Bilge Pump Switches

There are several ways to switch on a bilge pump. You could turn them on manually in the engine control room (for ships) or connect them to the battery (for small boats). However, the ideal setup has automatic switches in place.

Float switches are simple devices that turn your bilge pump on when the water reaches a certain level – and turns them off once the water descends. Installing one of these is excellent since you won’t have to monitor your boat’s bilge water levels all the time.

Some ships need to turn on their bilge pump manually. To help with this, you can install bilge alarms to go off whenever the water has risen to a certain level. This way, you don’t have to go and check now and then.

Having a float switch is especially crucial if you’re using a centrifugal pump. Centrifugal pumps can’t run dry. If they do, they’ll get destroyed. That’s why having them switch off automatically before the water has fully descended is crucial.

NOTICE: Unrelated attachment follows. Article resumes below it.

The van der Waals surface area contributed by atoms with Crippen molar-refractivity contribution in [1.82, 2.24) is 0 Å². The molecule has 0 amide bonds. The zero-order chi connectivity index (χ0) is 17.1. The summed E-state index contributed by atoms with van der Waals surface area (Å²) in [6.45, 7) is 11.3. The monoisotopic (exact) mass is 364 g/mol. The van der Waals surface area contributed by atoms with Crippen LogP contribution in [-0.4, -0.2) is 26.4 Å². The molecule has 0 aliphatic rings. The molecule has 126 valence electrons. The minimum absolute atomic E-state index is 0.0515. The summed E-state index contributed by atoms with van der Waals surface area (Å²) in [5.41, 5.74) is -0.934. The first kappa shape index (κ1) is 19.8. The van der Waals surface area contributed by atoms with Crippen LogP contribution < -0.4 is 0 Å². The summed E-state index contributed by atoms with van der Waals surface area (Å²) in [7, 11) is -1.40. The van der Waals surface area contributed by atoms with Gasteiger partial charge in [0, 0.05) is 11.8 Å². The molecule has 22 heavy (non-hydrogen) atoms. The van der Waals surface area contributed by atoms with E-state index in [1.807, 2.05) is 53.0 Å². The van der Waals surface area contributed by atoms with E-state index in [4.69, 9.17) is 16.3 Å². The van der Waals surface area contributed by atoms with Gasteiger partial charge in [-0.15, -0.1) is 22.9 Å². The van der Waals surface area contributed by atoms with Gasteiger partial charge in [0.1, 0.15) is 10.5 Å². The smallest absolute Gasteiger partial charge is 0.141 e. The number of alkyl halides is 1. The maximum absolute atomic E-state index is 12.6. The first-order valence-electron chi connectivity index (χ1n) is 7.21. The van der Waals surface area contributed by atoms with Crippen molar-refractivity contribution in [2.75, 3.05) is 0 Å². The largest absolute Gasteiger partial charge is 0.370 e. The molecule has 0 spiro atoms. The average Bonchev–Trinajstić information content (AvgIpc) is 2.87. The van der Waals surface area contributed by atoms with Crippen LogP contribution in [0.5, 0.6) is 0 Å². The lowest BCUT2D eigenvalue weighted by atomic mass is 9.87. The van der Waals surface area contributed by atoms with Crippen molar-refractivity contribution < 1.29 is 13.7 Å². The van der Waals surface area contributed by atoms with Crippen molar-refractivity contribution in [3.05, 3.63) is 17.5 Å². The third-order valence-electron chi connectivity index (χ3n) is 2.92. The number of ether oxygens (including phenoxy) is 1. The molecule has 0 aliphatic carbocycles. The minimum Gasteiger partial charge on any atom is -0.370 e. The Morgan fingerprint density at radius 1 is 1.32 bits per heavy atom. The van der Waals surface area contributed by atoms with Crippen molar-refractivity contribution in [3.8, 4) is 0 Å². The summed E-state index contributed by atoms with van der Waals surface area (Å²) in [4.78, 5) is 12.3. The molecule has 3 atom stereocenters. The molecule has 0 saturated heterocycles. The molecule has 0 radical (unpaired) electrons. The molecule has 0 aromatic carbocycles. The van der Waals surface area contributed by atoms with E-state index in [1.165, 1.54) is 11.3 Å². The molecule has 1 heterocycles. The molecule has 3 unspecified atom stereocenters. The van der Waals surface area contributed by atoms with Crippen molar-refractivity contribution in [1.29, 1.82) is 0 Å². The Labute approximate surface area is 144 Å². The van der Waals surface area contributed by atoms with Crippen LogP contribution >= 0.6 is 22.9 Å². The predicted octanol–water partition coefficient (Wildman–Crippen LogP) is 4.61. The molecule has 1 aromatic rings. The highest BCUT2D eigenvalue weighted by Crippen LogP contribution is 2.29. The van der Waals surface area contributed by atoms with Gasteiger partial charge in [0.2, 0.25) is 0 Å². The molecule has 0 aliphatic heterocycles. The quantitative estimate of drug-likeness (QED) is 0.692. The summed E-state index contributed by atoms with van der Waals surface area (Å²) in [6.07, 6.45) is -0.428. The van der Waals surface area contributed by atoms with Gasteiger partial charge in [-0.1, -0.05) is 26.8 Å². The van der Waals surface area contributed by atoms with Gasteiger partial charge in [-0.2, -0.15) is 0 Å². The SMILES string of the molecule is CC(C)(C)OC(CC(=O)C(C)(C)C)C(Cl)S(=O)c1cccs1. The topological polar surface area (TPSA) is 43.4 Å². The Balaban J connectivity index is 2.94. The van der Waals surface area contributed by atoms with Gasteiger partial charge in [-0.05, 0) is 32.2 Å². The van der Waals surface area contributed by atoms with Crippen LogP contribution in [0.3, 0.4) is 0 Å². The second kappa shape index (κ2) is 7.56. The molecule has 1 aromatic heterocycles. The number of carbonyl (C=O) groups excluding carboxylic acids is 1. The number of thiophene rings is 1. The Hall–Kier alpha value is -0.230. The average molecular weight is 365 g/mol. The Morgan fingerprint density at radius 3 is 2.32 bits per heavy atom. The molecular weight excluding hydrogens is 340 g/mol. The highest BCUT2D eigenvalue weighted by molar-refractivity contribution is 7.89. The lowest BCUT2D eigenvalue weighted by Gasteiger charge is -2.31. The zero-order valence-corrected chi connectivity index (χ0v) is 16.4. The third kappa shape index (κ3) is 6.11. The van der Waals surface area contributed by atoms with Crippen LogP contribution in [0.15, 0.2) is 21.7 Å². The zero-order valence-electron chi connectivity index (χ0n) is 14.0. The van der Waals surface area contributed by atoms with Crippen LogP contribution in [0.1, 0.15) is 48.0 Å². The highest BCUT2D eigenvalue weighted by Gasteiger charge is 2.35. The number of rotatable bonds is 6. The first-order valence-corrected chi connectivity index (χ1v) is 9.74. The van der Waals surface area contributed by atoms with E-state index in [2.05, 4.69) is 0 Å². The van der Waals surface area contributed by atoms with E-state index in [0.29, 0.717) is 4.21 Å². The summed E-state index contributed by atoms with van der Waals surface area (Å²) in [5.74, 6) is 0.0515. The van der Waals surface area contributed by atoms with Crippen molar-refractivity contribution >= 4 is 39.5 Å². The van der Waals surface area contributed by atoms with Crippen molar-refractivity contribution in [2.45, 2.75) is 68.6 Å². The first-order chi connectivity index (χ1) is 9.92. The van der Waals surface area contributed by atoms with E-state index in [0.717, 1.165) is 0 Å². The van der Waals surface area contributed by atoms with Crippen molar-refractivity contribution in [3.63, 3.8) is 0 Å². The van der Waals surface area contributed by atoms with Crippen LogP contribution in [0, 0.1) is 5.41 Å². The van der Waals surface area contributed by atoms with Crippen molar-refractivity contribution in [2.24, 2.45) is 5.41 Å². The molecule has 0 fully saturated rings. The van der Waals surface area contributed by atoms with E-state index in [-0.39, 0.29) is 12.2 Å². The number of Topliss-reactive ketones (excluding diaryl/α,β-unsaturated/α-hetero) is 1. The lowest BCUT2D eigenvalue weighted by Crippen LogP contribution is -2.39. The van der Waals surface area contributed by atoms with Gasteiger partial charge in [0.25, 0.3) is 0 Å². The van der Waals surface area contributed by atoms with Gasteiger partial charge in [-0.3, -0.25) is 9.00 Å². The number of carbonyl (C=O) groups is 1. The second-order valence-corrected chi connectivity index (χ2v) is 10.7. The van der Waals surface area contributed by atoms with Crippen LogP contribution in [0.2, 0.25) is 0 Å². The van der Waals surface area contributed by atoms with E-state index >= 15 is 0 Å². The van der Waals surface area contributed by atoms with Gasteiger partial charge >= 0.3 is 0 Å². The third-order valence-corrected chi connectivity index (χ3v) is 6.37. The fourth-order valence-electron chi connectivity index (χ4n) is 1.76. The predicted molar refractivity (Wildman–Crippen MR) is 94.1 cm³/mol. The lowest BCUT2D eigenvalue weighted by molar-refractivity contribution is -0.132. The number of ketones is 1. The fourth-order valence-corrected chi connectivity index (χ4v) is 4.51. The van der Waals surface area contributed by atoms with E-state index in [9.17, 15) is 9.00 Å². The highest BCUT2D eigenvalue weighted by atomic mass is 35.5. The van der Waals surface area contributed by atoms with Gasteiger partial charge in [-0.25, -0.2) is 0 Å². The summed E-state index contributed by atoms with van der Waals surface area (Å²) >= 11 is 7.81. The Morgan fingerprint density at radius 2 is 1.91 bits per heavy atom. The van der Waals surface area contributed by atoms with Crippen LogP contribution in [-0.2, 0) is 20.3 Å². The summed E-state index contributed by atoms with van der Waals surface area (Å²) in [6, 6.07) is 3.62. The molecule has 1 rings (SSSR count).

Ensure your switch is high enough that when the excess water in the pump flows back into the bilge, it won’t reach the switch.

When installing a float switch, make sure it is in a place that can’t get caught while rising. If it gets stuck, it won’t trigger your pump to start, and you may flood your boat.

That’s why you should never rely on automatic switches. Check your bilge well now and then to make sure your pump is working correctly.

Other types of automatic switches include contact switches, air chamber switches, and magnetic read switches. All of these perform the same function as float switches.

Bilge Pump Pipes

As mentioned earlier, large vessels have elaborate piping systems that connect to the bilge pumps. Valves control which pipes are running and which lines are standing by.